- Self advocacy encourages self-awareness and helps you to feel positive to make changes.
- Self advocacy matters because it can help people to speak up, for themselves and others.
Why self advocacy groups matter:
Nothing about us without us is more than just a mantra. Self-advocacy groups provide a crucial and unmatched perspective that is absolutely necessary to the health and wellbeing of our communities.
Self-advocacy groups are incredibly important to people in the ABI community and people with disabilities generally. This is because they offer people an opportunity to speak up for what’s important to them and other people living with the same or similar disabilities.
In a society that is ableist, self-advocacy groups are integral to ensuring that people with disabilities are treated equally and with respect.
“After my strokes in 2011and 12, I felt completely alone and pretty crazy. I came to BIM in early 2014 and I immediately knew that I’d found my tribe.
BIM to me has been invaluable, they showed me that I’m not alone, the brain injury community is vast and incredible. They gave me hope and strength,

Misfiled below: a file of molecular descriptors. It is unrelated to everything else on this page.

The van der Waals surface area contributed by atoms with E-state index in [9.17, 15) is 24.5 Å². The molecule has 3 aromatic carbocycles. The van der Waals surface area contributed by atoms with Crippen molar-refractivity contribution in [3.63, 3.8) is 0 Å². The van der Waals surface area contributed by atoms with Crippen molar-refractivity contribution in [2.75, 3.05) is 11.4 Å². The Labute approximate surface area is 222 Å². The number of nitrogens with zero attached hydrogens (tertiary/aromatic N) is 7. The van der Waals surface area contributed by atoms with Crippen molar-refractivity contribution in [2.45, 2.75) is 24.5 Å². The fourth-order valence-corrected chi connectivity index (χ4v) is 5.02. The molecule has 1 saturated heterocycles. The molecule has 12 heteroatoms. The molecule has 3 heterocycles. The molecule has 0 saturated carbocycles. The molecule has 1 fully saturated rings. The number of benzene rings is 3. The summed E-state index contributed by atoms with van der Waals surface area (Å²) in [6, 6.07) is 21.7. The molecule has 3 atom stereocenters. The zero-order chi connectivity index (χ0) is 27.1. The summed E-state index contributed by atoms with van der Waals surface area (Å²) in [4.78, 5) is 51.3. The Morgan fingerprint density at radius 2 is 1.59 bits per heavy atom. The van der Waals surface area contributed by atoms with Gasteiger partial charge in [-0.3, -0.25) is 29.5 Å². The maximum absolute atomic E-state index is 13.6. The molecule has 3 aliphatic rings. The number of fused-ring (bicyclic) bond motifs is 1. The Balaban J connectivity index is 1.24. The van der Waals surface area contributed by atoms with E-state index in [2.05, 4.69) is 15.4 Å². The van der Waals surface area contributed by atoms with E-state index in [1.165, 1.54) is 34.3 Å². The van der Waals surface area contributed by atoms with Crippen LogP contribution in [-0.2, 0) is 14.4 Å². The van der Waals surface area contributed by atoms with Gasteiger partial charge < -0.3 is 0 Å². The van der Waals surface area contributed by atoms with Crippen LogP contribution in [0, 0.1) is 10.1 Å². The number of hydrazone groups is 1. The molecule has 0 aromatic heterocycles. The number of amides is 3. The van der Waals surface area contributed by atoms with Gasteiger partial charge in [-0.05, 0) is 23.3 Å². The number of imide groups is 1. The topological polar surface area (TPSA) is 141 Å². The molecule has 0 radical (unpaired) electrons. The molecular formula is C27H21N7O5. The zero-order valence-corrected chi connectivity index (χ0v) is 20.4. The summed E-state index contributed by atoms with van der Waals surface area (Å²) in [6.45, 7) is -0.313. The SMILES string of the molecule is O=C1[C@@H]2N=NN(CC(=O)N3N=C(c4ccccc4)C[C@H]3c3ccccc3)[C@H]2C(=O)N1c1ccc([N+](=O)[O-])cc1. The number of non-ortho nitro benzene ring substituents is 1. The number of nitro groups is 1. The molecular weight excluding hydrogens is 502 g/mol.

I don’t know where I’d be if I hadn’t found BIM.”
– Ann Hutchinson
“I have been a member of BIM for more than 15 years. I believe that my journey of learning to live with and celebrate my life with ABI, has been made possible by working with and hearing the stories of others with ABI. And being part of a collective community such as a self advocacy group like BIM can not only help heal our traumas and make sense of our new worlds, but self advocacy groups can also give us tools and a voice to advocate for a more fair and just society. Together we can work to make our own lives with ABI better, but we can also work to make the Iives of people with other and future brain injuries better too. “
– Larissa MacFarlane
*Become a member and be updated with ways you can be involved!
We hold meetings every 2 Tuesday of the month.
- Ross House,
247 Flinders Lane,